Perhaps it is possible to ask here: in order to have a hypothetical level of luxury, to prove the hypothesis, must someone believe? and then, if this is the test, is it a what or a who that is to be tested? in other words, where, or at what level does this hypothesis lie?

Certainly the manner in which the Cadillac is set in relation to other lines in the GM family, demonstrates that, in a way, you are correct. it is a construct for attenable luxury.

Perhaps the attainable thing lies in the experience – which becomes difficult to see if only at the level of wondering what lies inside, and what remains outside the experience. further, can the supposed real space be found in either distinction – inside, outside? is it, perhaps, in between? there is the inside and outside of the disguised automobile, of course, but this is only an envelope.

2013_nissan_pathfinder-pic-2483045809174761764My great grandmother believed that Perry Mason was a real lawyer. she would tell others about his methods and brag about watching him win in court. “that Perry Mason,” she would say, “he never lost a case.”

And what i think about is:

Which experience is the more real, hers or mine?  the fact is that Perry Mason is a show or an image that i myself constitute in an imaginary dimension. i can never have the supposed real experience that she is privy to. is it possible for me to be in my great grandmother’s position without having to fabricate a construct in the attempt? i often think about how i am the one that is fooled and not privy to the facts of the matter.


Jonathan I think of your work as linking identity to the timely topic of appropriation.  You had another work which converted blue light special shoes into air jordans.  Tell me about the root of this work.


As for the piece you mention, nikes: kmart purchased the brand British Knights, and shifted its style by interpreting older styles from Nike. i purchased a pair from kmart and made them appear to be Nikes with materials i found around my apartment.

A classmate of mine in high school took a kmart backpack and with white-out, painted a swoosh over the other brand emblem. from a couple feet away it posed as the real thing. close up, you could see the cracking in the white-out.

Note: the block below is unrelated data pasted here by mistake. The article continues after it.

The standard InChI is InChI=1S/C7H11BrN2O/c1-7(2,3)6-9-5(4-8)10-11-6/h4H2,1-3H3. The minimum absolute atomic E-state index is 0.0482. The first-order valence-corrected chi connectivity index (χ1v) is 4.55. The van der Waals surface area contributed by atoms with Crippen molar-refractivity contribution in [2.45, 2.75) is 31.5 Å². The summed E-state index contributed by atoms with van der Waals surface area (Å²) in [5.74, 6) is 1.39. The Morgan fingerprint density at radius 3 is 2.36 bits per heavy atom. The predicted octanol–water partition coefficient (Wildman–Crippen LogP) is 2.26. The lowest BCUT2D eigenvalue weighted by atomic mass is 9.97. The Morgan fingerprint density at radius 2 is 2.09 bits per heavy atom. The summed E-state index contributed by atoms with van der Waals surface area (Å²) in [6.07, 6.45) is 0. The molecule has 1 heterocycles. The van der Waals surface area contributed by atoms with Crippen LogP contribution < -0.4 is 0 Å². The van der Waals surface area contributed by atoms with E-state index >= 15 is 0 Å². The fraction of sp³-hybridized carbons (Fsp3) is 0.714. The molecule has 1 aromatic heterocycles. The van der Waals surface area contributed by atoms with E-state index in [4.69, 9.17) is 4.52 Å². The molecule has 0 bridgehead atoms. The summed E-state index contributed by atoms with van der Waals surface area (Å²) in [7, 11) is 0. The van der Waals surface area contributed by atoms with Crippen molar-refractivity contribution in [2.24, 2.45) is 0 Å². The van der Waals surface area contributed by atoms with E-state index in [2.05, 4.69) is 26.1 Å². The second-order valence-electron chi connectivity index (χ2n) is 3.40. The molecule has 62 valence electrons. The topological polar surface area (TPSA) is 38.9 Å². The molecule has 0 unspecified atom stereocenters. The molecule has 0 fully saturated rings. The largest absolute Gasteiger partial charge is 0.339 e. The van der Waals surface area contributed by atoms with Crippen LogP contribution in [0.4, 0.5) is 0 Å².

I remember people talking about this from a distance, but no one conversing with the student about the gesture. it had a profound impact on me, though. when something acts inauthentically, it demands attention in illuminating the feeling that there is a deficit.

What was his motivation? was he interested in: the design, the status, the ownership, the act of changing, the act of defacing, the act of mark-making, or simply fitting in?

His backpack is beyond what it tried to fit in with insofar as it easily could be seen as: the newest, rare, foreign, special, limited.

What was his investment and who was his investment for? and basically, who is at the helm of his ego ideal?

Is it a failure?

What is the outcome for all participants of an appropriation? what makes the appropriation a success or a failure?


I have known you for nay 15 years now I think – right Jonathan?  Well I know you are a deeply religious person, very close to your family and have taken a different path of teaching and thinking.  Correct?  Tell me where this has taken you and why the cadillac piece is important as a part of your journey.


The 2002 nissan pathfinder escalade, which is neither an escalade nor a pathfinder, but more of a frontier, occupying a kind of border space, mirrors my relationship to the question you ask. all answers seem to run contrary to the truth and as i begin to respond, i feel i betray everyone involved in my life. i feel all stances i might take in responding will be inadequate. there is no perceivable satisfactory posture to assume. for me the question lacks an identity.



Jonathan, I want to welcome you to New York.  I’m not sure the world is ready for what you have to unleash for us.  We’re all here to learn and we have you to guide us.  So I’m proud of you and your journey.